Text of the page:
By Rosalie Tirella
I’m eating lunch, and there he sits, between my make-up “counter” to the left and my cocktail shaker-mini bar to the right, behind the tip of Cece’s tail in the photo: Saint Behind the Glass.
Jesus behind the glass. Or, more accurately, the Infant of Prague behind the glass. He used to have a change of costume – one for winter and one for summer. But his summer wardrobe has gone missing, so he wears his maroon velvet cape, fur trimmed, year ’round. There’s a light bulb at the top of the inside of his glass house and, when you screw it tight, it lights up. Still. For night show.
The Saint Behind the Glass was my Mom’s for 50 years. It’s been mine for almost six, the number of years since her death. It’s been sitting in my kitchen, watching over me and my crazy life, ever since.
The Bishop of Springfield, my mother’s old boss, gave it to her when she left Springfield to move back to Worcester. He also gave a Saint Behind the Glass to each of my mother’s two sisters, my aunties, as good-bye gifts. They too were leaving the Bishop for good. Now, in their early 30s, and having successfully supported Bapy, Jadju and themselves through the Great Depression and World War II, my mother and her sisters’ family obligation was fulfilled. Their mission accomplished – not with missiles but with maids’ brooms, dust pans and sponges. Working for the Bishop as live-in maids/housekeepers for 10+ years kept the money coming in during hard times: kept them well fed, well clothed, warm and sheltered. My mother and her two sisters ate roast beef at the Bishop’s house, after the Bishop ate his big meal, and where Ma and my aunts shared a big bedroom, while many Americans went without. Or worse (hungry AND homeless). Their friends back in Worcester, included. Ma and my aunts bought themselves snow suits, Doberman pinschers, took in litters of stray kittens…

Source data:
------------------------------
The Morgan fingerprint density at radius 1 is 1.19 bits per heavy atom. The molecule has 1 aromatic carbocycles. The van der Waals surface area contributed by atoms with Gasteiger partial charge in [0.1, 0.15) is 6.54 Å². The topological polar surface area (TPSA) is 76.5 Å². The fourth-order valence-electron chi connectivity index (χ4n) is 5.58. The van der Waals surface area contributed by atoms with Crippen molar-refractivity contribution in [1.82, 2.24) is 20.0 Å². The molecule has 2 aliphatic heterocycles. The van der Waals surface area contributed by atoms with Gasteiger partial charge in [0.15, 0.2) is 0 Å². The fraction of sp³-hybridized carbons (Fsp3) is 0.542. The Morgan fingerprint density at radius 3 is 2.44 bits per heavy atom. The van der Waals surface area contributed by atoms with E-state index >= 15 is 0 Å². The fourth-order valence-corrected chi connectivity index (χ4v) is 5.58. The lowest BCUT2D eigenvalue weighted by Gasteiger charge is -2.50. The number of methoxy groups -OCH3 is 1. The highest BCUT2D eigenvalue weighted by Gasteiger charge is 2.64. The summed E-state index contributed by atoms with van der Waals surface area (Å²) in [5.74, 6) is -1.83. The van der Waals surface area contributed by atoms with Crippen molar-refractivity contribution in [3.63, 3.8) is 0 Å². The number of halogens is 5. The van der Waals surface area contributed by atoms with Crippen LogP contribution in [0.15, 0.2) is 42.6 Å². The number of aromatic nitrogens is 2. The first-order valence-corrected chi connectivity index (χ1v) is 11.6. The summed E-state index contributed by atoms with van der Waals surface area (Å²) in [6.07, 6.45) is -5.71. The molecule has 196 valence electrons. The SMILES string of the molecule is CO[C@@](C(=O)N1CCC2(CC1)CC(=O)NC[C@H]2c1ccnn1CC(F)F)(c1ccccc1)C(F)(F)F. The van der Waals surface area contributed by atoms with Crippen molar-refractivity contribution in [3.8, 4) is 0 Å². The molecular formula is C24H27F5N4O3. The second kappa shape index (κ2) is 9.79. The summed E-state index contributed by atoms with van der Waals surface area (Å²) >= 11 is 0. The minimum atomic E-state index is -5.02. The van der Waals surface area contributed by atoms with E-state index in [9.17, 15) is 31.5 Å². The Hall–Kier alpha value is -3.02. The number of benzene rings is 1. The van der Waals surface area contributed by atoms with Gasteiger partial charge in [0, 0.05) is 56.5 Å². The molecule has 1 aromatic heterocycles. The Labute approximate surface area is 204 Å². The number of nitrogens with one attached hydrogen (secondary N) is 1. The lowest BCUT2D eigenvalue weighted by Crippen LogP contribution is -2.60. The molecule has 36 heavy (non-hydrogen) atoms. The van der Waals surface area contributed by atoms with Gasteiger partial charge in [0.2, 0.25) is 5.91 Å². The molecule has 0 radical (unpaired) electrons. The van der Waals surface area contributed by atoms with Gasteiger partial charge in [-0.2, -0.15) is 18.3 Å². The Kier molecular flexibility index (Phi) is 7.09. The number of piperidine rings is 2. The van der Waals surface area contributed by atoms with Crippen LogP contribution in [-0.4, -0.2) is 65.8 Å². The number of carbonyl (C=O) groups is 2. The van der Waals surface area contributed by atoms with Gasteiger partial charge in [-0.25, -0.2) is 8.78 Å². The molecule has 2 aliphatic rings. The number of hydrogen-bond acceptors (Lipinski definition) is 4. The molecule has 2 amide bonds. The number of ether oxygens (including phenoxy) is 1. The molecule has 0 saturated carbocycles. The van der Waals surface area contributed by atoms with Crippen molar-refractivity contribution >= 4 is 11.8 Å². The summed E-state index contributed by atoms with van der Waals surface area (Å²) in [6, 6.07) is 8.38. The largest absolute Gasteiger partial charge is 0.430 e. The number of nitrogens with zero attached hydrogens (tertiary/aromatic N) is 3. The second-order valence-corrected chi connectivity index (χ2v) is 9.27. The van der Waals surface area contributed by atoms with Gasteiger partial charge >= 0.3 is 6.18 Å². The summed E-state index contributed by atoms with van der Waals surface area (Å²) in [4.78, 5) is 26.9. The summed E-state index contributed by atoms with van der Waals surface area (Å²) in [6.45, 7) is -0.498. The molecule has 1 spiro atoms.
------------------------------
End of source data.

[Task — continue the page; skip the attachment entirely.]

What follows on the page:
My aunt bought a new car for herself. My mom and other aunt saved their money for their futures: kids, husbands, a home … They all chipped in and bought Bapy a nice new ringer washer, Jadju a new television set on which he could watch all his cowboy shows, and, for the both of them, a kitchen set from Millbury Furniture, a Green Island dream store for many Polish immigrants.
The Bishop also gave my mom and her sisters radios, his personal, older plush rugs that he replaced with new ones and his older office furniture, which he also replaced with new goodies. My mom got the Bishop’s HUGE, hand-me-down, stand-up mahogany radio with a record player on top and lovely gold cloth and wood trim in front. Inside, when you opened the heavy wood lid, you saw the green faded felt turntable where you played your 33s under the heavy shiny silver arm with stylus at the end. I remember that radio from my childhood. It was in our parlor on Lafayette Street – twice as tall as I was and gorgeous, even old. It was too tired to play records any more, and the radio didn’t work either, but I believed it was magical! As a child, I dusted it with Pledge on a cloth, every Saturday morning – a fun chore – to make its wood shine. I’d turn its big, black, shiny knobs, pretending I was tuning its radio or upping its volume, all the while singing one of my mother’s favorite songs to myself, the one that she always sang around the house:
She just loved that country song! She really got into it when she was cleaning our tenement or making French toast for us kids on a Sunday morning! She’d dance around the kitchen, one shoulder up, then the other … she’d clap her hands in a downwards motion. She looked so young and pretty in her flower covered “duster” from the Mart, her dark brown, almost black, hair in a curly perm, clapping, singing loudly (and off key!). I’d peek out from under the covers in my bed (I was still in bed, it was Sunday, after all!) and loved my Mother more than anything in the world! I’d jump out of bed, ready for my French toast!
I know all the words to Jambalaya by heart, having them “imprinted” on me as a toddler!!